Over Mary and Knobby's married life, as their personal and professional lives took many turns, some easy, some not, they began slowly and quietly to build their philanthropic legacy. Many organizations including The Alaska Zoo, Providence Cancer Center, and the Anchorage Museum, Alaska Pacific University, AWAIC and Covenant House and others were recipients of Segelhorst gifts through the years to support their community. One of Mary's greatest personal gifts was her mentoring many young women through her volunteering and organization involvement. She was a founding and Life Member of Soroptimist International of Cook Inlet, a member of the Alaska Pacific University President's Forum and she also belonged to Pioneers of Alaska, Aux. #4. Mary volunteered for many years at the Anchorage Convention and Visitors Log Cabin and the Alaska Native Hospital Gift Shop. Mary was recognized as a YWCA Woman of Philanthropy, received the first Alaska Journal of Commerce Unsung Heroine Award, honored by the Association of Fundraising Executives, as a Woman of Philanthropy and as a Broadway Star by Covenant House Alaska and twice as a Member of Distinction by Soroptimist.
As we reflect on Mary and her life, there are many memories of an adventurous, strong willed woman who influenced many through her actions, unconditional love without judgment, gentle but direct guidance with a challenge to many young women to do more, give of ourselves and make a difference. All of this was done with a smile and a bit of a wicked sense of humor over many cups of tea, lemon bars, jelly beans and red wine! In Mary's words: "Everything is based on loving yourself and accepting yourself; where you are today and not judging yourself or others. You must always strive for a higher, greater, better you." We who were mentored by Mary and loved unconditionally by her are now challenged to live up to these words.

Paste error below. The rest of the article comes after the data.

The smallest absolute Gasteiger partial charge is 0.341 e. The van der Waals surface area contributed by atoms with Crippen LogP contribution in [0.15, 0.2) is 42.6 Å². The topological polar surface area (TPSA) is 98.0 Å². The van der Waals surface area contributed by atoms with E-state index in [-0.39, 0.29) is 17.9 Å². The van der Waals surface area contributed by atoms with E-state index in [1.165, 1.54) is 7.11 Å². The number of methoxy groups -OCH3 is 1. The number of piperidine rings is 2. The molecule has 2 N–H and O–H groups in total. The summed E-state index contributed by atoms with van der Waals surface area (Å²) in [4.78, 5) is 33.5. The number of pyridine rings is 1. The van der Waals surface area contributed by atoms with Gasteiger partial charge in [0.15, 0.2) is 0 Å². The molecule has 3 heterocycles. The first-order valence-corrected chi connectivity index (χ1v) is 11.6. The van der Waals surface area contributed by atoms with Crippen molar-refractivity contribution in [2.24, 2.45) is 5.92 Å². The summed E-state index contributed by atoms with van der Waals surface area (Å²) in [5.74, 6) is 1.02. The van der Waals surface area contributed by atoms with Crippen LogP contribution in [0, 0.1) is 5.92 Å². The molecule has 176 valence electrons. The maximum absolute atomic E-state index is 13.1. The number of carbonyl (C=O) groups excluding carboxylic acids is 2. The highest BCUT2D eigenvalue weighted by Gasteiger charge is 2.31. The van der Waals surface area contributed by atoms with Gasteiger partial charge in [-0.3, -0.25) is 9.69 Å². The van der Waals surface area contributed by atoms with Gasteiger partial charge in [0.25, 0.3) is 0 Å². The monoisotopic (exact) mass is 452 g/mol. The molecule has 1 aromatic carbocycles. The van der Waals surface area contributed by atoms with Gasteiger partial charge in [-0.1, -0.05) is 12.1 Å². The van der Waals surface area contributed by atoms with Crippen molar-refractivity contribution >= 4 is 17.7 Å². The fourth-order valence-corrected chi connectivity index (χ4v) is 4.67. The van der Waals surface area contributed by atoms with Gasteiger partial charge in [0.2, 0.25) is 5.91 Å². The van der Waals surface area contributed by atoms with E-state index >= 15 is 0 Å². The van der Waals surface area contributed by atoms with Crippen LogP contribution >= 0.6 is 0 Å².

Mary is survived by cousins, Carolyn Lutz and Patricia Jackson of Ohio; and Knobby's children, Mike Segelhorst and Sue Benson. She is also survived by Teresa Nelson, her friend and companion; the Wark and Sauerbrey family; and godson, Michael Marchant. There are many friends who will miss her.
Mary was blessed by gentle and loving care in her home by Jacoba Toussain for over six years and most recently by aides Razel, Sarah, Donna and Cathy.
There will be no public service at this time. A gathering of friends will be in the spring at the Alaska Zoo.
In Mary's honor please make a donation to The Alaska Zoo to support her "kids" Knobby and Mary LuEllen, the Bactrian camels; or Covenant House to support Mary's Place, a home for mothers and their children.
Published in Anchorage Daily News on Nov. 12, 2017